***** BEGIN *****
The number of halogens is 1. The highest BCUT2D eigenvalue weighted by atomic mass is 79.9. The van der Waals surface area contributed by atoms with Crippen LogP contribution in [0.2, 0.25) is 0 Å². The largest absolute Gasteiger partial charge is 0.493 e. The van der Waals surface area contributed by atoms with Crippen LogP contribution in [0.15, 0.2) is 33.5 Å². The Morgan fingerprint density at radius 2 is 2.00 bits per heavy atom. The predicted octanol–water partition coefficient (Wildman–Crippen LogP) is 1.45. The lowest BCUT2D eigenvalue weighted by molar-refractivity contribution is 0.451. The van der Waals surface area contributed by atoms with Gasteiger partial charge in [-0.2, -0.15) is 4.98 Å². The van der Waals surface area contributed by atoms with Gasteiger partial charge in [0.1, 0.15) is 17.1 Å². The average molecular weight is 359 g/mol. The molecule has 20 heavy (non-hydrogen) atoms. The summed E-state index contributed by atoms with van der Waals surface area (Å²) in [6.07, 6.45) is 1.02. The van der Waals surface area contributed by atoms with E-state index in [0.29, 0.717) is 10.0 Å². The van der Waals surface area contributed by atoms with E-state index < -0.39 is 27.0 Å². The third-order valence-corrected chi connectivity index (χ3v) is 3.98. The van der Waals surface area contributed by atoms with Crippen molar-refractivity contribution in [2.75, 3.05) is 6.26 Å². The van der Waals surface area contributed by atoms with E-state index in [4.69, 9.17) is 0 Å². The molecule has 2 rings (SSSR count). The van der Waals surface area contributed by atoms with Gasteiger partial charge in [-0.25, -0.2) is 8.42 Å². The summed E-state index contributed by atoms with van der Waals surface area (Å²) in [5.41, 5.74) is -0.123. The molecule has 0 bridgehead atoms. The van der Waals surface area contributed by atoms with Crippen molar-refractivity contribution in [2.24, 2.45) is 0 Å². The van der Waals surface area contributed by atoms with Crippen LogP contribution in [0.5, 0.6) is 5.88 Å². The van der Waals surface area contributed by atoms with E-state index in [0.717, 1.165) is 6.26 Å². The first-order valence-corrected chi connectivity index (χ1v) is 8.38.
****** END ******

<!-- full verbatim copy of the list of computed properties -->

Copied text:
The number of halogens is 1. The highest BCUT2D eigenvalue weighted by atomic mass is 79.9. The van der Waals surface area contributed by atoms with Crippen LogP contribution in [0.2, 0.25) is 0 Å². The largest absolute Gasteiger partial charge is 0.493 e. The van der Waals surface area contributed by atoms with Crippen LogP contribution in [0.15, 0.2) is 33.5 Å². The Morgan fingerprint density at radius 2 is 2.00 bits per heavy atom. The predicted octanol–water partition coefficient (Wildman–Crippen LogP) is 1.45. The lowest BCUT2D eigenvalue weighted by molar-refractivity contribution is 0.451. The van der Waals surface area contributed by atoms with Gasteiger partial charge in [-0.2, -0.15) is 4.98 Å². The van der Waals surface area contributed by atoms with Gasteiger partial charge in [0.1, 0.15) is 17.1 Å². The average molecular weight is 359 g/mol. The molecule has 20 heavy (non-hydrogen) atoms. The summed E-state index contributed by atoms with van der Waals surface area (Å²) in [6.07, 6.45) is 1.02. The van der Waals surface area contributed by atoms with E-state index in [0.29, 0.717) is 10.0 Å². The van der Waals surface area contributed by atoms with E-state index < -0.39 is 27.0 Å². The third-order valence-corrected chi connectivity index (χ3v) is 3.98. The van der Waals surface area contributed by atoms with Crippen molar-refractivity contribution in [2.75, 3.05) is 6.26 Å². The van der Waals surface area contributed by atoms with E-state index in [4.69, 9.17) is 0 Å². The molecule has 2 rings (SSSR count). The van der Waals surface area contributed by atoms with Gasteiger partial charge in [-0.25, -0.2) is 8.42 Å². The summed E-state index contributed by atoms with van der Waals surface area (Å²) in [5.41, 5.74) is -0.123. The molecule has 0 bridgehead atoms. The van der Waals surface area contributed by atoms with Crippen molar-refractivity contribution in [2.24, 2.45) is 0 Å². The van der Waals surface area contributed by atoms with Crippen LogP contribution in [0.5, 0.6) is 5.88 Å². The van der Waals surface area contributed by atoms with E-state index in [0.717, 1.165) is 6.26 Å². The first-order valence-corrected chi connectivity index (χ1v) is 8.38.